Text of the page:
April 8, 1999--Architectural drawings of Nauvoo temple.
April 8, 1999--Architectural drawings of Nauvoo temple. Photo: DNEWS

Elder Thacker complied with the request.

The following year, 1949, Mr. Griffin's son, Leslie Jr., was baptized at the age of 19, the first Weeks family descendant to join the Church. Later, the family would be chagrined to read in a publication that it was someone other than the Griffin family who had been credited with donating the plans to the Church.

In 1999, Sandra Griffin Hardy, daughter of Leslie M. Griffin Jr., was serving as president of the Utah Shakespearean Festival Guild in Cedar City, Utah. There she became acquainted with Marjorie H. Bennion. She told her the story of the plans being donated to the Church and asked if in some way she could help her family be recognized as the donor of the plans.

On March 23, 2001, Sister Bennion was at a breakfast meeting in Cedar City attended by Elder David E. Sorensen of the Presidency of the Seventy and executive director of the Temple Department.

"He shared with those of us at his table the latest developments in the reconstruction of the Nauvoo Temple," Sister Bennion wrote in an account submitted to the Church News. "He related the story of the return of William Weeks' architectural drawings, noting that the current architects were using these original plans. Then he stated he knew of no Weeks descendants who are now Church members. Excitedly, I said: 'Elder Sorensen, you won't believe this! I heard this story from William Weeks' great-great-granddaughter herself. She is a member of the Church. Sandi Hardy and her parents live right here in Cedar City.' 'I would love to meet these people,' exclaimed Elder Sorensen."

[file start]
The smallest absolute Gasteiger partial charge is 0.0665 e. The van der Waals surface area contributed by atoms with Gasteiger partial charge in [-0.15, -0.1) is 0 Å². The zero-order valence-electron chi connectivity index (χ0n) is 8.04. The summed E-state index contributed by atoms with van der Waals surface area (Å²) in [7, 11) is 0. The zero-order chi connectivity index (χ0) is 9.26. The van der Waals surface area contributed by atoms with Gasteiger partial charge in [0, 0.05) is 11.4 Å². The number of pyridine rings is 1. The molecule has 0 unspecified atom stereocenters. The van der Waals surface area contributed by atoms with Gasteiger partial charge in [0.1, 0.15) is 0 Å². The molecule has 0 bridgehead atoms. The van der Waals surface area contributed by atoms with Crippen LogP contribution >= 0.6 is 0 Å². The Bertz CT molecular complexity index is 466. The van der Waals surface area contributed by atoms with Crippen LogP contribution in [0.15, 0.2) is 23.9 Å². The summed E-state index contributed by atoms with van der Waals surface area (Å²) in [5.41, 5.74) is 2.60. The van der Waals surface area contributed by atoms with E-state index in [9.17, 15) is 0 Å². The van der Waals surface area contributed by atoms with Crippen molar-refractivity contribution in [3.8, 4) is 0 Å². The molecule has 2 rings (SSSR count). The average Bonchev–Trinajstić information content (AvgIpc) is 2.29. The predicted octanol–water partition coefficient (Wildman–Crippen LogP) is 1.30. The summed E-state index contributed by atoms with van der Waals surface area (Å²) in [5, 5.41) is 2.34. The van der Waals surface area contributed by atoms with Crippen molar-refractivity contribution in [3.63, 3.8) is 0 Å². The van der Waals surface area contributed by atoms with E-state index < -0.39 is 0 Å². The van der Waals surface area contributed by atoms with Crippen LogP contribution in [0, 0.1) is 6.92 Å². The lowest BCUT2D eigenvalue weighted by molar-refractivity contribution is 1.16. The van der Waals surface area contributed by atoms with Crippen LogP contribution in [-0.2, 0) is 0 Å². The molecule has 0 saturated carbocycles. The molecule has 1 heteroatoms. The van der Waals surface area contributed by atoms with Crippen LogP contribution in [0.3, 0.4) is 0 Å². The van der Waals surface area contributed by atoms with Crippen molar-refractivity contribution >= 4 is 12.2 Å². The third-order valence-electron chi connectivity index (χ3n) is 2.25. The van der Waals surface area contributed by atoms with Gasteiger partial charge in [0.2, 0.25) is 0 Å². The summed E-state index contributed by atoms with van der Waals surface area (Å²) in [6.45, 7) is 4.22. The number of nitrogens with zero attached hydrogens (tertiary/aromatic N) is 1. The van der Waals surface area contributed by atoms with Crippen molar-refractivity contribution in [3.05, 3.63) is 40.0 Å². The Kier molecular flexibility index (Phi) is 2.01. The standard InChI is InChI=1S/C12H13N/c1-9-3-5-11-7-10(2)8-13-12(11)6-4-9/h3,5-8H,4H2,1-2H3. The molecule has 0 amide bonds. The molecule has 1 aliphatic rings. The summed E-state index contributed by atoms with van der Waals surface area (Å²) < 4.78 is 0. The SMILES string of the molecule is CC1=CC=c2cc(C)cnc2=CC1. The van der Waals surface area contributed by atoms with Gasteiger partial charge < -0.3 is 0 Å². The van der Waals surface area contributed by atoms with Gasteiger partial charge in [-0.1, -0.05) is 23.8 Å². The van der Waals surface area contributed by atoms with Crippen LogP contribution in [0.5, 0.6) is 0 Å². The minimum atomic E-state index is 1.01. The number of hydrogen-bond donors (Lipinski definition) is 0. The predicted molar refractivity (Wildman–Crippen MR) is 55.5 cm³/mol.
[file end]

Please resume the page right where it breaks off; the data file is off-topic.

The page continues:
Introductions were made that afternoon which led to a meeting at Church headquarters the following month involving the Griffins; Sister Hardy and her family; Vern Thacker, the missionary who had met Mr. Griffin in California in 1948, and his wife, Suzanne; and Sister Bennion and her husband, Steve. At the meeting, Brother Griffin again viewed the drawings he had seen many times as a child, even identifying a watercolor picture of a boat he had drawn on the plans in the 1940s when he could find no other paper on which to paint.

The Griffins brought with them the Weeks family Bible and donated it to the Church. The Bible confirmed the relationship between the Griffin family and William Weeks.

Sister Bennion wrote: "Many small miracles have occurred as the family of architect William Weeks has been rediscovered: Sandi's prompting to ask for help, finding and reconnecting with Brother Vern Thacker, and the unusual timing of the chance meeting with Elder David E. Sorensen whose responsibility is temples. The Church . . . learned the whereabouts of Weeks' descendants and that some are Latter-day Saints. These small miracles declare testimony and confirmation of God's presence in the lives of this dear family."